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Mask, front view.

Together, with help from her dad who is an artist, she made a mask out of her favorite influential Black folks. My daughter is a West African immigrant, so the mask symbolized Africa, since we have a lot of West African masks in our house it is a symbol that makes sense to us. They created the mask, paper-mache style, in the shape of my daughter’s face, connecting all the power and beauty of these Black Americans back to Mama Africa.  My daughter researched each of these people and chose them herself, from well-known historical figures like Harriet Tubman all the way to contemporary leaders like the founders of Millennial Activists United in Ferguson. These are the people who made a way for my daughter and whose stories and courage helped to form her

 

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Mask, side view.

This might seem like a lot of extra work, but unfortunately, its necessary. The more I learn about Black History, the more I am aware that outside of Rosa Parks and MLK Jr, most of us weren’t taught much in our schools. For example, how many of us white folks know anything about Fred Hampton, Fannie Lou Hamer, Ella Baker? How many of us have heard about the bombing of MOVE or Black Wallstreet? More and more it is becoming clear, we are seeing a blatant white-washing of history because as Naoimi Tutu, daughter of Archbishop Desmond Tutu says…

 “In this country we teach history to teach pride, not to learn from it’s lessons.”

As parents and as Christians, we are charged with telling the Truth. And so here is where I plead with you, parents and faith leaders:

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Alice with mask.

It should not only be Black children who are learning Black history. White children, white adults, white churches need to take up this task. We must be able to see the image of God in our neighbors, and in times such as these, that means our Black neighbors especially. We need to know that Black Lives Matter because Black lives, like all lives, were created in the Image of God. When we teach and learn about Black history and Black contemporary leaders and issues, we are showing that we believe that Black people matter, that their contributions were important. We are saying, “We see you. You are not invisible to us. We are willing to learn.” During this season of Lent, this means confessing that as white parents and as church leaders, consciously or unconsciously, we have not always taught that Black Lives Matter, that they are made in the image of God, that Black history and Black representation is essential. I am challenging you to do this, as a faith leader, but as a parent, I am begging. I am begging you to help create a world where my daughter can grow up safe and celebrated, knowing that she matters to her neighbors because she matters to God.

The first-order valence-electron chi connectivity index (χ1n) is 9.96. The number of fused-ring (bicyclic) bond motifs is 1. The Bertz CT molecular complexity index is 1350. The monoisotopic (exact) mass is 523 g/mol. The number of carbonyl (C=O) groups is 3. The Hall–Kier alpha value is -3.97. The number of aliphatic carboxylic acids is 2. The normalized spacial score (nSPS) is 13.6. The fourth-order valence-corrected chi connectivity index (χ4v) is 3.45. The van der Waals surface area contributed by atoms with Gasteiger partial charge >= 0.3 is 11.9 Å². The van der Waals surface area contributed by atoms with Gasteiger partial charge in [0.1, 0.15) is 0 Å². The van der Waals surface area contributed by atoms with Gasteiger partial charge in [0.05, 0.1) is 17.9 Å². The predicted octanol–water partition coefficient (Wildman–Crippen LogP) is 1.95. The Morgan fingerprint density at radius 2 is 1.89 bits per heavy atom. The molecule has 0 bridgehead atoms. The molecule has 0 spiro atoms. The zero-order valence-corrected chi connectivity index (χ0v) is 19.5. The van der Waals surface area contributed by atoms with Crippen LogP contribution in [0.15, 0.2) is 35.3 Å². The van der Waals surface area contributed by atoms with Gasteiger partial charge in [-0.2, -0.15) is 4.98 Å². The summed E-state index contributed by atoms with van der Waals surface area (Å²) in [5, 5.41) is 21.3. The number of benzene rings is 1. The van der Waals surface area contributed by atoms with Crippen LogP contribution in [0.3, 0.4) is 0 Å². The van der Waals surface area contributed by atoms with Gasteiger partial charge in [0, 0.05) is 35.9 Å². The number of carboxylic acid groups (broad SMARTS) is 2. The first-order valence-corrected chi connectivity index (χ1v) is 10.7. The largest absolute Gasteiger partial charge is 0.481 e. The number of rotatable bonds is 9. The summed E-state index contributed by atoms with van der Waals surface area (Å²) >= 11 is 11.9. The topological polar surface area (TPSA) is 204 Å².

It’s a task that must happen year-round, 24/7 for a lifetime, for generations.

Maybe we could start this Lent.


elleblm.pngElle Dowd is a candidate for ordination in the ELCA, planning to attend seminary this fall. She has been active in the Uprising in Ferguson, MO. To read more of Elle’s writing, check out her blog.

[1] To hear what adult transracial adoptees have to say about their experiences, read Simon’s “In Their Own Voices”.

[2] For an amazing article on why Colorblind Ideaology is harmful, full of tons of links, please see the article 7 Reasons Why ‘Colorblindness’ Contributes to Racism Instead of Solves It.

[3] In some ways I find this rhythm similar to how I work with the liturgical calendar. As Christians we are called to confession, repentance, and special care for the poor YEAR ROUND, yet during Lent we have a special time to be reminded and to really lean into it.  My daughter is Black year round and representation for her is always a top priority. But February is a time to lean into it, to be reminded.